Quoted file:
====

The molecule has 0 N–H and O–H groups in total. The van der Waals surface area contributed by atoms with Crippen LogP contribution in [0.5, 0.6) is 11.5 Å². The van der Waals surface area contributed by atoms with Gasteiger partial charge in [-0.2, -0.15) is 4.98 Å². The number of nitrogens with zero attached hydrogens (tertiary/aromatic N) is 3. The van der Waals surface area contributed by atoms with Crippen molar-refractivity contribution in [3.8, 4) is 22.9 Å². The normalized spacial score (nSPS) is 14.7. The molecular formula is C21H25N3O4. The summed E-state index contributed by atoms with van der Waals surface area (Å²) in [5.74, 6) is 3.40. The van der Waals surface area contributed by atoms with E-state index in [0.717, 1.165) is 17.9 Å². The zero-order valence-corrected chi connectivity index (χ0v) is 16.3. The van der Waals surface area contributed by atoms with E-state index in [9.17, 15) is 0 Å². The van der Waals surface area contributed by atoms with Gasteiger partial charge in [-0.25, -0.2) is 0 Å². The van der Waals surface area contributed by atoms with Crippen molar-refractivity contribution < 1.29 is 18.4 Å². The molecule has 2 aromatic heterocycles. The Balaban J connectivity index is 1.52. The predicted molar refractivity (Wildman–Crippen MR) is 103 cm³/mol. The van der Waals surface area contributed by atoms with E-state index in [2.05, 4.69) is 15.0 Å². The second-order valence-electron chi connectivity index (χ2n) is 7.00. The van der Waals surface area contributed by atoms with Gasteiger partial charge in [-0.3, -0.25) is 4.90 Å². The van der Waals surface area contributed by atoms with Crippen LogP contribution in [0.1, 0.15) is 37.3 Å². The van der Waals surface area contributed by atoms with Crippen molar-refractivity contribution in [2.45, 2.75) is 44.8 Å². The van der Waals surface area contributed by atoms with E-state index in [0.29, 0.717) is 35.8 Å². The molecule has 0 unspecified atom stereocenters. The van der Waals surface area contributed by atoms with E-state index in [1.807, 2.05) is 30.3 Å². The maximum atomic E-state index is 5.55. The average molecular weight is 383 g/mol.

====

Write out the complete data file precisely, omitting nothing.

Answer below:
The molecule has 0 N–H and O–H groups in total. The van der Waals surface area contributed by atoms with Crippen LogP contribution in [0.5, 0.6) is 11.5 Å². The van der Waals surface area contributed by atoms with Gasteiger partial charge in [-0.2, -0.15) is 4.98 Å². The number of nitrogens with zero attached hydrogens (tertiary/aromatic N) is 3. The van der Waals surface area contributed by atoms with Crippen molar-refractivity contribution in [3.8, 4) is 22.9 Å². The normalized spacial score (nSPS) is 14.7. The molecular formula is C21H25N3O4. The summed E-state index contributed by atoms with van der Waals surface area (Å²) in [5.74, 6) is 3.40. The van der Waals surface area contributed by atoms with E-state index in [0.717, 1.165) is 17.9 Å². The zero-order valence-corrected chi connectivity index (χ0v) is 16.3. The van der Waals surface area contributed by atoms with E-state index in [9.17, 15) is 0 Å². The van der Waals surface area contributed by atoms with Gasteiger partial charge in [-0.25, -0.2) is 0 Å². The van der Waals surface area contributed by atoms with Crippen molar-refractivity contribution < 1.29 is 18.4 Å². The molecule has 2 aromatic heterocycles. The Balaban J connectivity index is 1.52. The predicted molar refractivity (Wildman–Crippen MR) is 103 cm³/mol. The van der Waals surface area contributed by atoms with E-state index in [2.05, 4.69) is 15.0 Å². The second-order valence-electron chi connectivity index (χ2n) is 7.00. The van der Waals surface area contributed by atoms with Gasteiger partial charge in [-0.3, -0.25) is 4.90 Å². The van der Waals surface area contributed by atoms with Crippen LogP contribution in [0.1, 0.15) is 37.3 Å². The van der Waals surface area contributed by atoms with Crippen molar-refractivity contribution in [2.45, 2.75) is 44.8 Å². The van der Waals surface area contributed by atoms with E-state index in [0.29, 0.717) is 35.8 Å². The molecule has 0 unspecified atom stereocenters. The van der Waals surface area contributed by atoms with E-state index in [1.807, 2.05) is 30.3 Å². The maximum atomic E-state index is 5.55. The average molecular weight is 383 g/mol.